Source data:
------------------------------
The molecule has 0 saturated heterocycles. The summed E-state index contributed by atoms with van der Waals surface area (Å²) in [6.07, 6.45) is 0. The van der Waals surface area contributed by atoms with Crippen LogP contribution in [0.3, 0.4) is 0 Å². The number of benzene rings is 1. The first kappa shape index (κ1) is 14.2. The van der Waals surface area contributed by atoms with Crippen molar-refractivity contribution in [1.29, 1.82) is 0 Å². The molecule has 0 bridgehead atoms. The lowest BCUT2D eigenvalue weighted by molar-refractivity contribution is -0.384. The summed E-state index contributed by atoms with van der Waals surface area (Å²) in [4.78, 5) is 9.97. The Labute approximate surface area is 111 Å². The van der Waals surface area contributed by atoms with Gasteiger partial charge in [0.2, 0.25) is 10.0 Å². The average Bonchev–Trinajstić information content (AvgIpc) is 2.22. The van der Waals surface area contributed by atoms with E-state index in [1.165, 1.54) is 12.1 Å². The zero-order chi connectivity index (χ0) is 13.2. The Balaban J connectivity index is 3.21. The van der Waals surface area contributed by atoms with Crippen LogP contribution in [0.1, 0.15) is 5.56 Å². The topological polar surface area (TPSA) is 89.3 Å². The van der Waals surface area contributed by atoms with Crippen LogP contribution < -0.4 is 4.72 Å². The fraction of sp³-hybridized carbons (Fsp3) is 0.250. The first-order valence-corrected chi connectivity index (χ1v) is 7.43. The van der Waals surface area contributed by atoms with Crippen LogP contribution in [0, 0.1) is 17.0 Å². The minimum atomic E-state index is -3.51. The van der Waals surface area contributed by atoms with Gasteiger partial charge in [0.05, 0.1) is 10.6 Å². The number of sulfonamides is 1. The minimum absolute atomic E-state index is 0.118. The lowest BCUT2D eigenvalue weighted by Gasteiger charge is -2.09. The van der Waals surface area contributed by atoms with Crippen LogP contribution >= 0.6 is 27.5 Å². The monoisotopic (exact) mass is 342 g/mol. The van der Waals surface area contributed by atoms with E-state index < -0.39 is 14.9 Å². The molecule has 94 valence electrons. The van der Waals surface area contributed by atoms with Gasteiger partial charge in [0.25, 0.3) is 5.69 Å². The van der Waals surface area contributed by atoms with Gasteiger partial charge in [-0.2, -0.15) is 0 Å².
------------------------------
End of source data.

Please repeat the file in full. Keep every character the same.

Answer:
The molecule has 0 saturated heterocycles. The summed E-state index contributed by atoms with van der Waals surface area (Å²) in [6.07, 6.45) is 0. The van der Waals surface area contributed by atoms with Crippen LogP contribution in [0.3, 0.4) is 0 Å². The number of benzene rings is 1. The first kappa shape index (κ1) is 14.2. The van der Waals surface area contributed by atoms with Crippen molar-refractivity contribution in [1.29, 1.82) is 0 Å². The molecule has 0 bridgehead atoms. The lowest BCUT2D eigenvalue weighted by molar-refractivity contribution is -0.384. The summed E-state index contributed by atoms with van der Waals surface area (Å²) in [4.78, 5) is 9.97. The Labute approximate surface area is 111 Å². The van der Waals surface area contributed by atoms with Gasteiger partial charge in [0.2, 0.25) is 10.0 Å². The average Bonchev–Trinajstić information content (AvgIpc) is 2.22. The van der Waals surface area contributed by atoms with E-state index in [1.165, 1.54) is 12.1 Å². The zero-order chi connectivity index (χ0) is 13.2. The Balaban J connectivity index is 3.21. The van der Waals surface area contributed by atoms with Crippen LogP contribution in [0.1, 0.15) is 5.56 Å². The topological polar surface area (TPSA) is 89.3 Å². The van der Waals surface area contributed by atoms with Crippen LogP contribution < -0.4 is 4.72 Å². The fraction of sp³-hybridized carbons (Fsp3) is 0.250. The first-order valence-corrected chi connectivity index (χ1v) is 7.43. The van der Waals surface area contributed by atoms with Crippen LogP contribution in [0, 0.1) is 17.0 Å². The minimum atomic E-state index is -3.51. The van der Waals surface area contributed by atoms with Gasteiger partial charge in [0.05, 0.1) is 10.6 Å². The number of sulfonamides is 1. The minimum absolute atomic E-state index is 0.118. The lowest BCUT2D eigenvalue weighted by Gasteiger charge is -2.09. The van der Waals surface area contributed by atoms with Crippen LogP contribution >= 0.6 is 27.5 Å². The monoisotopic (exact) mass is 342 g/mol. The van der Waals surface area contributed by atoms with E-state index < -0.39 is 14.9 Å². The molecule has 94 valence electrons. The van der Waals surface area contributed by atoms with Gasteiger partial charge in [0.25, 0.3) is 5.69 Å². The van der Waals surface area contributed by atoms with Gasteiger partial charge in [-0.2, -0.15) is 0 Å².